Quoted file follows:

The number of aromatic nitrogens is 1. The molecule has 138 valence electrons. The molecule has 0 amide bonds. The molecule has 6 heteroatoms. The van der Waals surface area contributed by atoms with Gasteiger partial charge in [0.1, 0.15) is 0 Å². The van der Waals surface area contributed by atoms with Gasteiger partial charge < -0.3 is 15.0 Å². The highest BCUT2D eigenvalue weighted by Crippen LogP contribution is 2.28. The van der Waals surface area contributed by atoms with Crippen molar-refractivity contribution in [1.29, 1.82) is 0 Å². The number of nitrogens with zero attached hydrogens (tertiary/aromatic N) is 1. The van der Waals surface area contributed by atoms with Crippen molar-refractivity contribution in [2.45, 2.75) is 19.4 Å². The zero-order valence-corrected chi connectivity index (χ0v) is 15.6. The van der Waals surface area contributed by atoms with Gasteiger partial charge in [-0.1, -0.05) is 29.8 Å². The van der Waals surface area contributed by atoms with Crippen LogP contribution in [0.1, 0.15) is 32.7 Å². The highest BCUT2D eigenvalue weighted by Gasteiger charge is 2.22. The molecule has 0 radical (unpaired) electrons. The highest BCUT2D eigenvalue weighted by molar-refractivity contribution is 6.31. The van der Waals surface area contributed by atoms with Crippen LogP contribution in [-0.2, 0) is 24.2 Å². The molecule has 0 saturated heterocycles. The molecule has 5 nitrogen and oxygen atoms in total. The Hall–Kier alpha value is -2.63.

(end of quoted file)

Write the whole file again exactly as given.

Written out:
The number of aromatic nitrogens is 1. The molecule has 138 valence electrons. The molecule has 0 amide bonds. The molecule has 6 heteroatoms. The van der Waals surface area contributed by atoms with Gasteiger partial charge in [0.1, 0.15) is 0 Å². The van der Waals surface area contributed by atoms with Gasteiger partial charge < -0.3 is 15.0 Å². The highest BCUT2D eigenvalue weighted by Crippen LogP contribution is 2.28. The van der Waals surface area contributed by atoms with Crippen molar-refractivity contribution in [1.29, 1.82) is 0 Å². The number of nitrogens with zero attached hydrogens (tertiary/aromatic N) is 1. The van der Waals surface area contributed by atoms with Crippen molar-refractivity contribution in [2.45, 2.75) is 19.4 Å². The zero-order valence-corrected chi connectivity index (χ0v) is 15.6. The van der Waals surface area contributed by atoms with Gasteiger partial charge in [-0.1, -0.05) is 29.8 Å². The van der Waals surface area contributed by atoms with Crippen LogP contribution in [0.1, 0.15) is 32.7 Å². The highest BCUT2D eigenvalue weighted by Gasteiger charge is 2.22. The molecule has 0 radical (unpaired) electrons. The highest BCUT2D eigenvalue weighted by molar-refractivity contribution is 6.31. The van der Waals surface area contributed by atoms with Crippen LogP contribution in [-0.2, 0) is 24.2 Å². The molecule has 0 saturated heterocycles. The molecule has 5 nitrogen and oxygen atoms in total. The Hall–Kier alpha value is -2.63.